I have selected some items of interest from the libraries I use regularly.  Your library may not have these items available.  To
            search other libraries, library consortia,  and other sources for these materials please click here.

Europe, Middle East, Africa

These resources about funeral customs in the Europe, the Middle East, and Africa should start your trek off quite well.  Some annotated resources appear at the top and others are mentioned below. If you want more information please ask a librarian!

¤ Jereb, J. F. (1996). Ceremonies and the celebration of life and death. In Arts and crafts of Morocco
     (pp. 136-157). San Francisco: Chronicle Books.

An exciting pictorial representation of Moroccan funeral arts.  While Morocco is indeed in Africa it is but a few  miles from Spain and being predominantly Islamic is shares common traditions with many nations of the Middle East.  The photographs in Jereb's work provide insight into this melange of cultures.

¤ Rites of Passage: videocases of traditional African peoples. Watson, M.A., et al.. 1998. Videocassettes. Watson, M.A and Montgomery, S.

This two video tape independently produced set shows interviews of Kenyans as they discuss and celebrate the rituals that shape their lives.  The funeral customs of the Kenyans in their villages are documented with the dance and song that accompany this final passage.

¤ Douglass, W. A. (1969). Death in Murélaga; funerary ritual in a Spanish Basque village. Seattle:
     University of Washington Press.

A mix of the traditional Catholic funeral rite, Spanish funeral traditions and age old Moorish customs shape the funerals in the Basque region of Spain.

¤ Feijo, R., Martins, H., & de Pina--Cabral, J. (Eds.). (1983). Death in Portugal : studies in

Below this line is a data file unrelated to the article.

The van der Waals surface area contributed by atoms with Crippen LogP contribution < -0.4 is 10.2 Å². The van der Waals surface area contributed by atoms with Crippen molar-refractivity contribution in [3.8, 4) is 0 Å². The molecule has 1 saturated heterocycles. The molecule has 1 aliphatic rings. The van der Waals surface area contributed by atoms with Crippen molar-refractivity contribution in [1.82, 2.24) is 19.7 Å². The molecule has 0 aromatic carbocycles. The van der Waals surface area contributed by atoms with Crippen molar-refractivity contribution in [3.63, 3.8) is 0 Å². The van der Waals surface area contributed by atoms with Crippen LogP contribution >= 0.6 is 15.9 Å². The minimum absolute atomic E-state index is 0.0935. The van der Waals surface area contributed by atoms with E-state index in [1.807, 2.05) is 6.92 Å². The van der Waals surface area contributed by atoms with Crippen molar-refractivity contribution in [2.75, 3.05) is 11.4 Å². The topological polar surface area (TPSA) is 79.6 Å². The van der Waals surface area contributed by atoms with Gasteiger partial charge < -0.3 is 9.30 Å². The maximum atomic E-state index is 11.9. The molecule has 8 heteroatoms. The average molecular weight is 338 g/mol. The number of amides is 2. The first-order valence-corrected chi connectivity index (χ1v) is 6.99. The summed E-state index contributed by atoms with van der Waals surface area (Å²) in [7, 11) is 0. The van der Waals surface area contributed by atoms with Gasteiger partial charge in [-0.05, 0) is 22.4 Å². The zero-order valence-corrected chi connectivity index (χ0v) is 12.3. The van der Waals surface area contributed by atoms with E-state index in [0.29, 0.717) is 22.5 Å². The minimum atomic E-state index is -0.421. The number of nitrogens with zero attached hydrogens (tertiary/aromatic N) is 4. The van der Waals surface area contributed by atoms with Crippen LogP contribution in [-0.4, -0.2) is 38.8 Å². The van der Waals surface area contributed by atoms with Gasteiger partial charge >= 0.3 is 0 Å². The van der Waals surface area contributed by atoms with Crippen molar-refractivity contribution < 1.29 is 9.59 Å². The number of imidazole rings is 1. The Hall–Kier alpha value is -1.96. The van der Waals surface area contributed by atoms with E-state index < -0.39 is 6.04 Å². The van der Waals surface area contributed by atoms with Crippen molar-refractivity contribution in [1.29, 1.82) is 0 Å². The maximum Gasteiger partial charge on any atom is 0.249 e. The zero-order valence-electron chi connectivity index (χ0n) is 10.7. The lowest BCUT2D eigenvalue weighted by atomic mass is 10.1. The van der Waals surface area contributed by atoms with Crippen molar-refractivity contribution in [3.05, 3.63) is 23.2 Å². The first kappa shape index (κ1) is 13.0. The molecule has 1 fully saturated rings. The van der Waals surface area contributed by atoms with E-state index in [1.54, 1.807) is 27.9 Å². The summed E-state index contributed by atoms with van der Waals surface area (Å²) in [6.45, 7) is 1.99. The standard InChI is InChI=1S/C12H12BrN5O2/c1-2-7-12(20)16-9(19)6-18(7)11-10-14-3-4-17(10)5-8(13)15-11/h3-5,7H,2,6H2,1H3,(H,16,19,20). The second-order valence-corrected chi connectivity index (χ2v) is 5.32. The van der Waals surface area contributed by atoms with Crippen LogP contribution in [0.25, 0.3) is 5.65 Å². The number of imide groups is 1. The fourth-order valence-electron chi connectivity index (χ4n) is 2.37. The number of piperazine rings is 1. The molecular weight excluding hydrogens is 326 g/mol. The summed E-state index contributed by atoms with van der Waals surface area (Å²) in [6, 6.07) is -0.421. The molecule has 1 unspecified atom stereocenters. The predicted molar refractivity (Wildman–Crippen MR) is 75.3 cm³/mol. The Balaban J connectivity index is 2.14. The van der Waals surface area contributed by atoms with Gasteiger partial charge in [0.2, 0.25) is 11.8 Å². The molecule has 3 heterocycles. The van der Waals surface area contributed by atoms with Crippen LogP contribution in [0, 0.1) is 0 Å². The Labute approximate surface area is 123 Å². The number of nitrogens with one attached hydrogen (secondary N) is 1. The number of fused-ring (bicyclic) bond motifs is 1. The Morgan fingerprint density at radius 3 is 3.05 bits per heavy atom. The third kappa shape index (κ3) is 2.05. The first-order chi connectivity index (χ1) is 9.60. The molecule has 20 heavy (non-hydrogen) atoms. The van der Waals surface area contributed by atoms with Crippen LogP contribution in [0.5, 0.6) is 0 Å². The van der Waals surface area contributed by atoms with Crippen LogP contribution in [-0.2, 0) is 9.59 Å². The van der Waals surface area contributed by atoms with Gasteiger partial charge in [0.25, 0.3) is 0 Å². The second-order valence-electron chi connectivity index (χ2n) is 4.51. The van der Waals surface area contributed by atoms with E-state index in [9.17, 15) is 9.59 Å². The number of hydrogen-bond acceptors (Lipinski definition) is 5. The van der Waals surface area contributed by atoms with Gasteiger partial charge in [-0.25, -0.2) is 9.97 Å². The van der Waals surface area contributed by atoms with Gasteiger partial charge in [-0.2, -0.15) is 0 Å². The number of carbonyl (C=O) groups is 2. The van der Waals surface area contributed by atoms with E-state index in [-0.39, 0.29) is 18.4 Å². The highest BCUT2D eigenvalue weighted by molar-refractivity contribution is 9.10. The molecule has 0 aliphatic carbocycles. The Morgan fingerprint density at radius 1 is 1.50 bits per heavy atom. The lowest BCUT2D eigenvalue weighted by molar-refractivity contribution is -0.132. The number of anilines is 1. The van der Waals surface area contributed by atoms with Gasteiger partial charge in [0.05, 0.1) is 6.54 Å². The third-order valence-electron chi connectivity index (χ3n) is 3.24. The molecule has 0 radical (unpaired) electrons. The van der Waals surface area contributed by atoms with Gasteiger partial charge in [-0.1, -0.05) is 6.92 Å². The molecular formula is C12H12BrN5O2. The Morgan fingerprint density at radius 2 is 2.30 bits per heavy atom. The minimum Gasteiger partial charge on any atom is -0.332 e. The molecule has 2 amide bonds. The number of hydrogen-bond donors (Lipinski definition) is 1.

Portuguese anthropology and modern history. Oxfordshire: Oxford UP

A collection of scholarly manuscripts that show the changes in the funeral and death customs from old to modern times in Portugal.  A bit laborious at times but the melding of old customs and newly established rituals demonstrated is fascinating not only to the anthropologist but to those interested in modern funerals.

¤ Chroscocki, J. A. (1974). Pompa funebris; z dziejów kultury starpolskiej (K. Padrowieski, Trans.).
     Warsaw: Panstwowe Wydawn.

This book, in Polish with English and Russian summaries, provides a revealing glimpse into the funeral customs of the Poles.  Interesting to note is the omission of some previous religious customs in the descriptions of modern funeral rites in this Communist era book.

Other valuable resources include:

¤ Danforth, L. M. (1982). Death rituals of rural Greece. Princeton: Princeton UP.

¤ Kurtz, D. C., & Boardman, J. (1971). Greek burial customs. Ithaca, NY: Cornell UP.

¤ Jupp, P. C., & Howarth, G. (1997). The changing face of death : Historical accounts of death and
     disposal. New York: St. Martin's Press.

¤ Hallote, R. S. (2001). Death, burial, and afterlife in the biblical world : how the Israelites and
     their neighbors treated the dead. Chicago: Ivan R. Dee.

¤ From life to life : death and mourning in the Jewish tradition. Lamm, M., Rokeach, M., Chait, J.
    1979. Videocassette.  Alden Films

¤ Kosher, death, and marriage.  Morris Anton Associates. 1989. Videocassette. Alden Films.

¤ Watson, C. B. (1930, May). Death and burial among the Yakoro and Yache peoples of Ogoja Division of
     southern Nigeria. Man, 30, 81-84.

¤ Milllikin, A. S. (1970, June). Burial Customs of the Wa-Kavirondo in the Kisumu Province. Man, 6,

¤ Wyoming Funeral Directors Association. (n.d.). History of funeral customs. Retrieved November 27,
     2002, from http://www.wyfda.org/basics_2.html

¤ Kselman, T. A. (1993). Death and afterlife in modern France. Princeton: Princeton UP.

¤ Gorer, G. (1977). Death, grief and mourning . New York: Arno Press. (Originally published as Death, grief and
     mourning in contemporary Britain, 1965, Garden City, N.Y.: Doubleday).

¤ Salman Al-Farsi Islamic Center. (1996). Authentic step by step illustrated Janazah guide. Retrieved
     February  19, 2004, from The Muslim Shroud Web site: